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Throwback Thursday is a feature I’m using to help build some margin into my schedule to pursue other writing ventures. Each Thursday I’ll be bringing you a previously written devotional that still speaks encouragement to us from God’s Word.
Several years ago I decided I was ready for the next step in my career. I wanted to be the General Manager of a retail store. I put on my suit, rehearsed answers of my achievements, thought of people I had helped get promoted and confidently walked into the interview. The District Manager followed the script for a little while then said, “I hate these questions. They don’t really tell me anything. Tell me about a time when you failed.” I sat there with a blank face. My heart was pounding. I thought, “A failure? Why does he want to know about my failures? Is he trying to keep me from the job?” As I searched for a good failure, I asked him to repeat the question. I gave him a failure when everything turned out good, but he wasn’t satisfied. He wanted one where I crashed and burned because he wanted to see how I responded to it.
Our past failures are something that so many of us try to hide. In fact, we are so afraid of failure that we typically won’t ever put ourselves in a position to fail at doing something. We try to stick with what we know so we’re always succeeding. What I’ve learned, and the point my District Manager was trying to find out if I knew is that failure is the greatest teacher. It is also the path to grace. If we never fail, we have no need for grace. If we never try to do something beyond our abilities, we also keep our faith small by never trusting God to do something through us. God rarely calls us to do things that we can do in our own strength and abilities because He knows pride is always knocking on our door waiting to take credit for our successes. But, when we do things beyond our abilities, it forces us to seek and rely on Him.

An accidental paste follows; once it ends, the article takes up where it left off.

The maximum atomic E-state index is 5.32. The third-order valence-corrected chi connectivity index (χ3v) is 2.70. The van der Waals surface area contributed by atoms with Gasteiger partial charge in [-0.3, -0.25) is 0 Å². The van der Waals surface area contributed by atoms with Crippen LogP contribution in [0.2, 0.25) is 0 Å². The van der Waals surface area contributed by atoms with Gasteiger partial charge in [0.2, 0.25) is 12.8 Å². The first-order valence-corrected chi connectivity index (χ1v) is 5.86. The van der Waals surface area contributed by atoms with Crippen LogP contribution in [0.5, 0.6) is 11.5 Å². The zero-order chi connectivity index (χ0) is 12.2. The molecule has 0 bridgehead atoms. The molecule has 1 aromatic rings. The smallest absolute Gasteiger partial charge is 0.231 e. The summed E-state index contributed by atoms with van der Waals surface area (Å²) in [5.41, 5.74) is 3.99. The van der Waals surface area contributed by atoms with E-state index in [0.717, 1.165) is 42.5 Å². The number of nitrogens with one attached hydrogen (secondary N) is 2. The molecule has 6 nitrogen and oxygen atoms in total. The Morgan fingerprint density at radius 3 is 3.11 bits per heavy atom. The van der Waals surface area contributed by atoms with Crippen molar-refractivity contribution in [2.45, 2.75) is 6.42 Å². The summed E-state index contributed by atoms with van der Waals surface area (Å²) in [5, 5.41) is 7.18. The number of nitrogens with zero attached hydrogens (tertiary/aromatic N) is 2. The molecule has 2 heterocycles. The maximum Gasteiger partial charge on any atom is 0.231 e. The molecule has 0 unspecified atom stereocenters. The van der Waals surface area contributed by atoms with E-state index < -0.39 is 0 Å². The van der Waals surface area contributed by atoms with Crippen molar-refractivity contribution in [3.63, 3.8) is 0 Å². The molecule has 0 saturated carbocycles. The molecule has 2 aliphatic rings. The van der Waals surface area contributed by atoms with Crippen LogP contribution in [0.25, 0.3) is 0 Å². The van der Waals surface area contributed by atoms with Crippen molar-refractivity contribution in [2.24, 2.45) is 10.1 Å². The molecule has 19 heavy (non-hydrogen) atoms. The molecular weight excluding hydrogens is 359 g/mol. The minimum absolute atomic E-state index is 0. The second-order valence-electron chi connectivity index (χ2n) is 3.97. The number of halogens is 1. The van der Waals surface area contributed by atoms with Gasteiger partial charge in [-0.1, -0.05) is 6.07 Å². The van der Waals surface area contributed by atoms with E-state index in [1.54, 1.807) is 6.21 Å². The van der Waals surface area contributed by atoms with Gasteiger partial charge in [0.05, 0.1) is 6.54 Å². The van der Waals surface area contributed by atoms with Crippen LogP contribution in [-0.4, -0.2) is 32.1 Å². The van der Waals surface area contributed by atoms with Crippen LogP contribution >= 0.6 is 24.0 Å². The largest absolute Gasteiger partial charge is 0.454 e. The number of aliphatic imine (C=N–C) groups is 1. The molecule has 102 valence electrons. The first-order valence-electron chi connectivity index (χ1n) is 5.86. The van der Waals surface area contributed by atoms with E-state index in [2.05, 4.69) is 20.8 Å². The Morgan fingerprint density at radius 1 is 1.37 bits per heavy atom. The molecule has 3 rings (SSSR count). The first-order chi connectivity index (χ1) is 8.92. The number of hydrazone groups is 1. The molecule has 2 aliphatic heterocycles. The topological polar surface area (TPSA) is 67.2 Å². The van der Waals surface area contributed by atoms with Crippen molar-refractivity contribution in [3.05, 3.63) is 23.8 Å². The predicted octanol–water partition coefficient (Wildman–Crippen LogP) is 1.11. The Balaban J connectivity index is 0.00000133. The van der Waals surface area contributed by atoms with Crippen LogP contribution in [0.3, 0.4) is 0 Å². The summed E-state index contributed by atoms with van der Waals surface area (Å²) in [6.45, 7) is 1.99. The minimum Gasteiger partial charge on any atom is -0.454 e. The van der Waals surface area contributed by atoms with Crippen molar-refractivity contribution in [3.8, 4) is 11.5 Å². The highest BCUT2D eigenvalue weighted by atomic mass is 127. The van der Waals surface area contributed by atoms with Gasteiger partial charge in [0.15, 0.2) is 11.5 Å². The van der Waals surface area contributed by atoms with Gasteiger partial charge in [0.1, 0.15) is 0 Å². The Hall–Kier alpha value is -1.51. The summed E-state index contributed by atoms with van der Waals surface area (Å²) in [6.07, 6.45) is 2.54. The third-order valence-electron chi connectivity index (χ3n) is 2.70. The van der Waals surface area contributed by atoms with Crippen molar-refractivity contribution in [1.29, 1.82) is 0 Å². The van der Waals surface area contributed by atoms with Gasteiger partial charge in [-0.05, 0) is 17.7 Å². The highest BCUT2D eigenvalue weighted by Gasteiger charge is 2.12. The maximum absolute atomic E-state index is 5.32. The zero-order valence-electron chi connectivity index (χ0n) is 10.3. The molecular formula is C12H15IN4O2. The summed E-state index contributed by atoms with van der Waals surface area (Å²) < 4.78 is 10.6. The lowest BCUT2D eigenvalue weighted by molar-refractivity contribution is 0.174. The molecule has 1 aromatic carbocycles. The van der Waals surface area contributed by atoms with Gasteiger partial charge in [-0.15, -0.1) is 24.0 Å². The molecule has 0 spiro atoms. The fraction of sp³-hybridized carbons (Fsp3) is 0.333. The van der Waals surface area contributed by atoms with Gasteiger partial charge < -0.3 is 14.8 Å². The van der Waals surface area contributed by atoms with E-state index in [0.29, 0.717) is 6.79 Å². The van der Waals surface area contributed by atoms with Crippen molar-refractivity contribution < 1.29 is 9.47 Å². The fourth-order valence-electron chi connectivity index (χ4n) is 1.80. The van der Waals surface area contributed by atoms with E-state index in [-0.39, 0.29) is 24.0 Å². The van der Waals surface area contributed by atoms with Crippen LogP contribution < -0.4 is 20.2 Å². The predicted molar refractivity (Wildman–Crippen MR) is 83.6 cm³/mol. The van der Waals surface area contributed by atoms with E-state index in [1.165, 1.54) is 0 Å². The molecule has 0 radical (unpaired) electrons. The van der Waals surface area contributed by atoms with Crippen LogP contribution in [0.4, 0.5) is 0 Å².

James 1:5 says, “And if anyone longs to be wise, ask God for wisdom and he will give it! He won’t see your lack of wisdom as an opportunity to scold you over your failures but he will overwhelm your failures with his generous grace” (TPT). God doesn’t ridicule our failures. He’s not waiting to strike us down when we fail either. He sees them as opportunities to grow us and to lavish His grace on us. When we’re called to something greater than our abilities, seek His wisdom first, then step out in faith and do it. If you fail, it doesn’t mean you didn’t hear God or that He didn’t come through for you. It quite often means you and God have two different definitions of failure and success. Don’t let what you think is a failure keep you down. Get back up, trust His grace and keep walking in faith because to keep playing things safe is truly a failure.